June 14, 2016
HARRISBURG – Republicans say they aren’t done dismantling the state’s liquor monopoly. A new law that loosens the state’s grip on liquor sales, however, may take some fizz out of their fight.
The law allows grocery stores with licenses to sell beer to also sell wine. Now, wine enthusiasts may order bottles directly from out-of-state wineries. The state Liquor Control Board can keep more stores open on Sundays.
But the law keeps the state-run stores in place, and it does nothing to remove state control of the wholesale distribution of liquor.
The conversation about liquor reform, in other words, is not done.
“This is a first step,” said Rep. Lynda Schlegel Culver, R-Northumberland County. “This isn’t privatization.”
It’s a theme that conservatives repeated over and over last week.
“This historic legislation is a tremendous leap toward bringing Pennsylvania into the 21st century,” said Speaker of the House Mike Turzai, R-Allegheny County, the prime sponsor of the legislation. “I am confident this law is the first incremental step into a future for which Pennsylvanians have waited far too long.”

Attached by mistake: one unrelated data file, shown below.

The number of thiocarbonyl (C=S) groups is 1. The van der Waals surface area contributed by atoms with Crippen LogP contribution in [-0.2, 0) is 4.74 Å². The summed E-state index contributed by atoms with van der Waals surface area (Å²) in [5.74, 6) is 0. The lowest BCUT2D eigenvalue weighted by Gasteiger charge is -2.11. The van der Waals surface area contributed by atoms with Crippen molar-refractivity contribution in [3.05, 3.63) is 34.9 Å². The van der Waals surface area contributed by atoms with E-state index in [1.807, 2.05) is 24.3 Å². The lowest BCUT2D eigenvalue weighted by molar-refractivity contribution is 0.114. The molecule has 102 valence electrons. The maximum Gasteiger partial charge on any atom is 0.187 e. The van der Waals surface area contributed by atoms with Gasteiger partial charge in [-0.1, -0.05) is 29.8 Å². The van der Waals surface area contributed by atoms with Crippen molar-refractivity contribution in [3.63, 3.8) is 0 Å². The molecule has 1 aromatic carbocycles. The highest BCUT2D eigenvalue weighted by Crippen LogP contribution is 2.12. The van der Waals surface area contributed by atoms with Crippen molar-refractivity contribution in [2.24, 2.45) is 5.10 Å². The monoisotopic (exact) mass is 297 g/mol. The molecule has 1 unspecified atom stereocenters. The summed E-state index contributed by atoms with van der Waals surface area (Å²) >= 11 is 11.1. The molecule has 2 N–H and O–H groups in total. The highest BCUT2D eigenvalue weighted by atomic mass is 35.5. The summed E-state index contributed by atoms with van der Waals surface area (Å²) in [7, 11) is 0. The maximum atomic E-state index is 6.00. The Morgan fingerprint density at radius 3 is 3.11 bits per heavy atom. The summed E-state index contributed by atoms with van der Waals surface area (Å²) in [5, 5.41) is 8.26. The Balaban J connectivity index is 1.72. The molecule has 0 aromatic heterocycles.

The Commonwealth Foundation – a free-market, small-government think tank – on Thursday released a list of reasons that the latest liquor law rewrite shouldn’t be the final word.
“Wine in select grocery stores is not exactly groundbreaking,” wrote Elizabeth Steele, a Commonwealth Foundation policy analyst.
“Is there more convenience? Sure. But it doesn’t take much to improve on the incredibly inconvenient and corrupt Pennsylvania Liquor Control Board,” she wrote.
Among Stelle’s observations: The law allows wine sales only in grocery stores with cafes that allow them to sell beer. That’s just a fraction of grocery stores in the state.
Similarly, while the bill retires a ban on beer sales by businesses that also sell gas, only those that sell prepared food will qualify for beer licenses. And their customers will need to buy gas from one cash register, then pay for their beer at another.
Speaking before a bill-signing ceremony on Wednesday, state Rep. Stephen Bloom, R-Cumberland County, pointed to the hysterical comments by union leader Wendell Young as evidence that the legislation could lead to the demise of the liquor monopoly.